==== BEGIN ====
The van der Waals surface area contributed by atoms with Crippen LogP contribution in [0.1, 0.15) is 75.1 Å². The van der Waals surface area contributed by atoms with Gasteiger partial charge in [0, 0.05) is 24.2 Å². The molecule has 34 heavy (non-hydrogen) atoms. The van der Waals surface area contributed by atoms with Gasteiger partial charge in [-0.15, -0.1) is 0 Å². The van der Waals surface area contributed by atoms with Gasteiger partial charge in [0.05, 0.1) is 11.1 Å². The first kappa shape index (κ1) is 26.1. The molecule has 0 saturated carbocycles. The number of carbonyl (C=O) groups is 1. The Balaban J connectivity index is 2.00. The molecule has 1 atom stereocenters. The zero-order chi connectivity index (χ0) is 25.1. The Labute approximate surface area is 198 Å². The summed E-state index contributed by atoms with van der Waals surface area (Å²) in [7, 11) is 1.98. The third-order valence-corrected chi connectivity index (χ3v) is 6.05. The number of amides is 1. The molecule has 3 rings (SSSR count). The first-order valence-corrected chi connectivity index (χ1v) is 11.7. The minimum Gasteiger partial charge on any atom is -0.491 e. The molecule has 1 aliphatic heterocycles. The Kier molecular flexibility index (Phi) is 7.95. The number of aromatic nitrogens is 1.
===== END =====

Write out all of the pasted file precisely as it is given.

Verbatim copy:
The van der Waals surface area contributed by atoms with Crippen LogP contribution in [0.1, 0.15) is 75.1 Å². The van der Waals surface area contributed by atoms with Gasteiger partial charge in [0, 0.05) is 24.2 Å². The molecule has 34 heavy (non-hydrogen) atoms. The van der Waals surface area contributed by atoms with Gasteiger partial charge in [-0.15, -0.1) is 0 Å². The van der Waals surface area contributed by atoms with Gasteiger partial charge in [0.05, 0.1) is 11.1 Å². The first kappa shape index (κ1) is 26.1. The molecule has 0 saturated carbocycles. The number of carbonyl (C=O) groups is 1. The Balaban J connectivity index is 2.00. The molecule has 1 atom stereocenters. The zero-order chi connectivity index (χ0) is 25.1. The Labute approximate surface area is 198 Å². The summed E-state index contributed by atoms with van der Waals surface area (Å²) in [7, 11) is 1.98. The third-order valence-corrected chi connectivity index (χ3v) is 6.05. The number of amides is 1. The molecule has 3 rings (SSSR count). The first-order valence-corrected chi connectivity index (χ1v) is 11.7. The minimum Gasteiger partial charge on any atom is -0.491 e. The molecule has 1 aliphatic heterocycles. The Kier molecular flexibility index (Phi) is 7.95. The number of aromatic nitrogens is 1.